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WHO SHOULD GET THE F%$# OUT?

I watched this movie 7 days ago and I’m still dissecting its meaning,,,

Have you ever watched a film and said to yourself (or out loud), “Hollywood finally got it right.” Well that’s how I felt after leaving the theatre.

Created by ½ the duo of Key & Peele, Jordan Peele’s GET OUT is a laugh-out-loud horror/thriller that touches on pretty much every topic one would find in your average WhatsApp group chat: race, interracial dating (guess race covers that), meeting your future in-laws, lame ass white folks, and that quirky white boy at work you can’t quite make out if he’s (awkwardly) trying to be down or straight fucking with you. Or a little of both.

Premise – Boy meets girl. Boy falls for girl. Boy meets girl’s family. Shit gets weird --- FAST!

We begin the movie being introduced to its starring couple, Chris and Rose, played by British actor Daniel Kaluuya (Netflix’s “Black Mirror”) and Allison Williams (HBO’s “Girls”). As Chris packs for the suburbs to meet his girlfriend’s parents for the first time, you can see in his face he’s beginning to question if he’s making the right decision. Not because it’s too soon in the relationship to meet Rose’s family and visit where she grew up, but because he knows he’s probably in for a weekend of having to ignore that uncomfortable feeling you get when around older white people who infrequently socialize with black folk. And the tiresome task of making them not feel racist about being, well, racist. I’m sorry but if you’ve managed to go your entire life without having an interpersonal relationship with someone from another race I think it’s safe to say you’re probably a racist. [Note to editor: you can omit “probably”.]

But Rose swears that her parents are normal and far from racist. She even jokes that her father may try to bond by bringing up the point that he would have voted for Obama 3 times if he could have.

Of course, with every horror flick you have the quintessential best friend to persistently warn the other characters of their pending demise. The one to add a different narrative throughout the movie. Always warning the main character(s) and audience that shit can and will go down. S/he warns that the lake cabin you and your friends are staying in for the week was once the crime scene to a gruesome murder and they haven’t found the killer; or that a nearby graveyard was recently declared haunted; or that your white girl friend’s parents are crazy and you shouldn’t spend a weekend with their white asses in the deserted woods. What makes this movie hilarious is the constant comedic warnings his best friend, Rod, offers throughout the film. Stand-up comedian, Lil Rel Howery, breathes life to this character by basically making sure through the entire movie, in just about every scene he’s in, that Chris is substantially warned to NEVER TRUST WHITE PEOPLE.

However, upon meeting Rose’s parents you’ll find them to be quite normal. Her mother, Missy (Catherine Keener), is a psychologist who managed to help her husband, Dean (Bradley Whitford), to quit smoking through hypnotism. And Dean charms Chris by pulling out the red carpet to make sure Rose’s boyfriend feels right at home …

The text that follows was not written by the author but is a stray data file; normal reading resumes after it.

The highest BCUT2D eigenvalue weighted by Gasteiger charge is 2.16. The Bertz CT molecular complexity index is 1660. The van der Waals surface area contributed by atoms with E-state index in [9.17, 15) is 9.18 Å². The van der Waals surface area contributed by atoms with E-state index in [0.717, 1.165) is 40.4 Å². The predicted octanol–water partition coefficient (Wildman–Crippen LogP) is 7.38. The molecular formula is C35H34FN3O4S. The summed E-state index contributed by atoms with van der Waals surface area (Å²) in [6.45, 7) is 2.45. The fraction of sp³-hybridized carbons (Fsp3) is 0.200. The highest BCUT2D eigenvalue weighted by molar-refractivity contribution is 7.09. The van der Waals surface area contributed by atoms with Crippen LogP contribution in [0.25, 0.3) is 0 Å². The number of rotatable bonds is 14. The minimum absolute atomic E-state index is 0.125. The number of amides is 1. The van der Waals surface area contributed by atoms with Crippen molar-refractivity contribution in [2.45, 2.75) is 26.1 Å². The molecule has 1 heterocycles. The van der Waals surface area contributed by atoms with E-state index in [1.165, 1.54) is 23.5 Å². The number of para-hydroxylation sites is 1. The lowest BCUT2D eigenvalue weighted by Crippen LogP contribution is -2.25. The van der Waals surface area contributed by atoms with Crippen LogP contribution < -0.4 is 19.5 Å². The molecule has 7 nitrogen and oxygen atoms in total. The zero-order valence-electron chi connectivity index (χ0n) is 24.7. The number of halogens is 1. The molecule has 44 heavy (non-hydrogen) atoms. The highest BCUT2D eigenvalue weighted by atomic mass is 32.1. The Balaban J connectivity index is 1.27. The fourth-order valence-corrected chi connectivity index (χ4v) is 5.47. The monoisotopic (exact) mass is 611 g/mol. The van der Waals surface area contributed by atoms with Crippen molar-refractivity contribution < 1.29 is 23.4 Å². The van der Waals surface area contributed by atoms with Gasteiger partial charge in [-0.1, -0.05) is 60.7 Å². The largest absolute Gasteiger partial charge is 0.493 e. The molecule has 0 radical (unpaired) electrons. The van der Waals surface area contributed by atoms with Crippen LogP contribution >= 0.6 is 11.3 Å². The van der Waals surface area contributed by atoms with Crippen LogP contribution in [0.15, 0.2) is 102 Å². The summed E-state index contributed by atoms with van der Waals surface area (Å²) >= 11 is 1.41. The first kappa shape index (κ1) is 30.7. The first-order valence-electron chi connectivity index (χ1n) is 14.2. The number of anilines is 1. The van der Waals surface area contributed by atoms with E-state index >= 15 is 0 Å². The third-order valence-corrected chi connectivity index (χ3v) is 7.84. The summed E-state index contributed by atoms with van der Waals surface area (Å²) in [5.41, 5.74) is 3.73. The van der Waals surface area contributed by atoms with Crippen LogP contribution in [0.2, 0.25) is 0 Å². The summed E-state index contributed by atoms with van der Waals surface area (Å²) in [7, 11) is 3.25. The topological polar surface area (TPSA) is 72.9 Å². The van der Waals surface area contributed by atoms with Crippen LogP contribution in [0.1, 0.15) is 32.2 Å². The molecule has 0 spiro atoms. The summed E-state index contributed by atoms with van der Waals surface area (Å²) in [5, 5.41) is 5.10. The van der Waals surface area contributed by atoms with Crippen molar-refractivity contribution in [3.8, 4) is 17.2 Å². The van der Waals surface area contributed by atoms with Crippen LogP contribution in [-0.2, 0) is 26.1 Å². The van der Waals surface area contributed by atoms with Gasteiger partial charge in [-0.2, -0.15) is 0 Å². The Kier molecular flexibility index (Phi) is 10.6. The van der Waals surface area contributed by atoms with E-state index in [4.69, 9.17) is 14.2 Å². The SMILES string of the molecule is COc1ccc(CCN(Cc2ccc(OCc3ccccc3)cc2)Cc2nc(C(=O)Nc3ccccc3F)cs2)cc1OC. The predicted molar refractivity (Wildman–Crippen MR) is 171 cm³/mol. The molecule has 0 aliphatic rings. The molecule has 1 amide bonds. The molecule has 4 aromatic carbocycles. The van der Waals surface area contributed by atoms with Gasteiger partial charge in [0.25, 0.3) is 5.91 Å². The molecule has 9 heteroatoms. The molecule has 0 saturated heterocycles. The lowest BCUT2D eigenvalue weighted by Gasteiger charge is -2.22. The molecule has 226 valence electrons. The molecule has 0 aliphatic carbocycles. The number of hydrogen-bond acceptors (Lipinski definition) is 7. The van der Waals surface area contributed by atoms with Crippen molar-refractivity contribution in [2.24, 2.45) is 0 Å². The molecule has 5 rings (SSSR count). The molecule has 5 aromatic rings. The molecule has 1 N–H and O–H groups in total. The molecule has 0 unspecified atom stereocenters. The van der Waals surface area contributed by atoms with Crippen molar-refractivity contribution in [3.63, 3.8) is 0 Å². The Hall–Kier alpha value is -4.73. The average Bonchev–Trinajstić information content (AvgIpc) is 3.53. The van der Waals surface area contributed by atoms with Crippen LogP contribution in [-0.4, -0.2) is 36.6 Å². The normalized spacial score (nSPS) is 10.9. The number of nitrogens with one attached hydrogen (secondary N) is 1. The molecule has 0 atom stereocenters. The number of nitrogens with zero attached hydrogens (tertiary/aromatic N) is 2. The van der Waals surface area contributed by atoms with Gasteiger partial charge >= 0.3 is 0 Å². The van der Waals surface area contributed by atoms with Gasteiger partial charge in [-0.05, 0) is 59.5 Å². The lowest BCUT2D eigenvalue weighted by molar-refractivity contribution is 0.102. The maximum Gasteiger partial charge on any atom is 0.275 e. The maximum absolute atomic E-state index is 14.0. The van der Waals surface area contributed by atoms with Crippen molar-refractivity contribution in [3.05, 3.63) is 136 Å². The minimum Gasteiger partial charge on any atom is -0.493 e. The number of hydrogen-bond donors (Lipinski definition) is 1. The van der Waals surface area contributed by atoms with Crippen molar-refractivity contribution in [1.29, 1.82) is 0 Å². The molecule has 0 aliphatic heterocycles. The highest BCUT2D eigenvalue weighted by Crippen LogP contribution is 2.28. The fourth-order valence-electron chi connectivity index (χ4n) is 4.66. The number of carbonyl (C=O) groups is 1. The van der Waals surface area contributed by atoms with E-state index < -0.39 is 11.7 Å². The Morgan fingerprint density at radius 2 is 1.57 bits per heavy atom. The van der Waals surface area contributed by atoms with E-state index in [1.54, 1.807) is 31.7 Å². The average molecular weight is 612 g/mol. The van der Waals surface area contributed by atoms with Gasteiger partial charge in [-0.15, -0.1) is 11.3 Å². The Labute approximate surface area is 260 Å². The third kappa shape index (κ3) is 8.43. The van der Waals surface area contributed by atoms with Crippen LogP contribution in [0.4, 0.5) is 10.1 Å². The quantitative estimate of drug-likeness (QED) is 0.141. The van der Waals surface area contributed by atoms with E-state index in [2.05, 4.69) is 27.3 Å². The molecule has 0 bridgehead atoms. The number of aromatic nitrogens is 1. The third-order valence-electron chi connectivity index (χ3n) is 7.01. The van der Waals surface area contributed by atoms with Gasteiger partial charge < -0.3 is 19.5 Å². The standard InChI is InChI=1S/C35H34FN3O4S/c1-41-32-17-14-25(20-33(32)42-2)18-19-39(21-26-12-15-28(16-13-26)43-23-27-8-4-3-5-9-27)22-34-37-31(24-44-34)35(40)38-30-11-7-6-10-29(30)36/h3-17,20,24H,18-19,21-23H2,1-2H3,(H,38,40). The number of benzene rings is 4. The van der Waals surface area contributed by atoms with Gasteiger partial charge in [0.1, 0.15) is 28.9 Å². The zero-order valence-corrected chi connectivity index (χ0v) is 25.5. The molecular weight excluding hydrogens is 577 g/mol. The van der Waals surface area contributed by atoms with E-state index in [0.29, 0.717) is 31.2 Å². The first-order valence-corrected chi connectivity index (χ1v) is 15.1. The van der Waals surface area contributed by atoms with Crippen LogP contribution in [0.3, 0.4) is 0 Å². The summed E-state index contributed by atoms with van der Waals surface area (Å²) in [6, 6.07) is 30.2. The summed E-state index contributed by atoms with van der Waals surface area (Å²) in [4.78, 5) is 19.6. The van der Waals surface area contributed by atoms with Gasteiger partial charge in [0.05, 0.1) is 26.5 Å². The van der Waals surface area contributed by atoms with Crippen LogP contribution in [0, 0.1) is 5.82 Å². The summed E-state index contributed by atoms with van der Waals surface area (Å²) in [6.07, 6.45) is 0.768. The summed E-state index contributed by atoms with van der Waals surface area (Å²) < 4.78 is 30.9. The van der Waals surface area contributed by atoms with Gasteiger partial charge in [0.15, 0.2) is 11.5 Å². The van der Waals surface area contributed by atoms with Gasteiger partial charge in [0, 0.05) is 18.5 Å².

… but shit is weird.

It’s been less than 24 hours before Chris starts questioning his surroundings: Why is the black landkeeper so withdrawn? Why is the black housekeeper acting like her “function” button was placed on its default factory setting. Why is the entire household staff black? You can imagine how relieved Chris is to finally meet another black person who isn’t a servant. My favorite newcomer, Nigerian-American actor, Keith Stanfield (FX’s “Atlanta”), appears at one of Missy and Dean’s parties as Logan. But get this – after making small talk with Logan, Chris extends his closed fist as the universal black gesture of endearment, the dap or fist bump, and Logan has no idea what he’s doing. A brother who doesn’t know how to give a dap?! This shit is weird!

When Dean suggests to Chris that he should allow Missy to hypnotize him for his smoking habit, Chris politely declines. But one night things are stranger than Chris had bargained for and he finds himself sunken into Missy’s sofa as she stirs her tea and asks him if he feels out of control since losing his mother as a child. Yep – she mind fucks him. And he’s never the same again. And let’s not forget his first meeting with Rose’s brother, Jeremy, who intensely sizes up Chris and shares with him that his physique and build is admirable, powerful and due to his genetic makeup. What the fuck? He TRIED it!

“Do you do martial arts, Chris?”  - asked Jeremy. “I personally like Jujitsu --- because it doesn’t require strength.”

With this film’s twists and turns you find yourself leaning off the edge of your seat wondering what the hell these white people are up to. But these scenes, as perfectly constructed as they were, are not the reason for my pondering thoughts.

I mean, a white person being weird isn’t new to me. But a black person being passive or complacent about it is. So what’s really odd here: that the white people are saying weird shit? It could simply be due to their infrequent relationships with black people (we covered this earlier). But how do you explain the black characters’ lifeless eyes, scripted responses and little recognition of their surroundings throughout the film?

*******

This film is definitely a must see! As I’m noticing such is the case with majority black films in recent times. I am confident without a doubt that GET OUT will be talked about, dissected, and sees several failed attempts at duplication, for years to come.

-DJ

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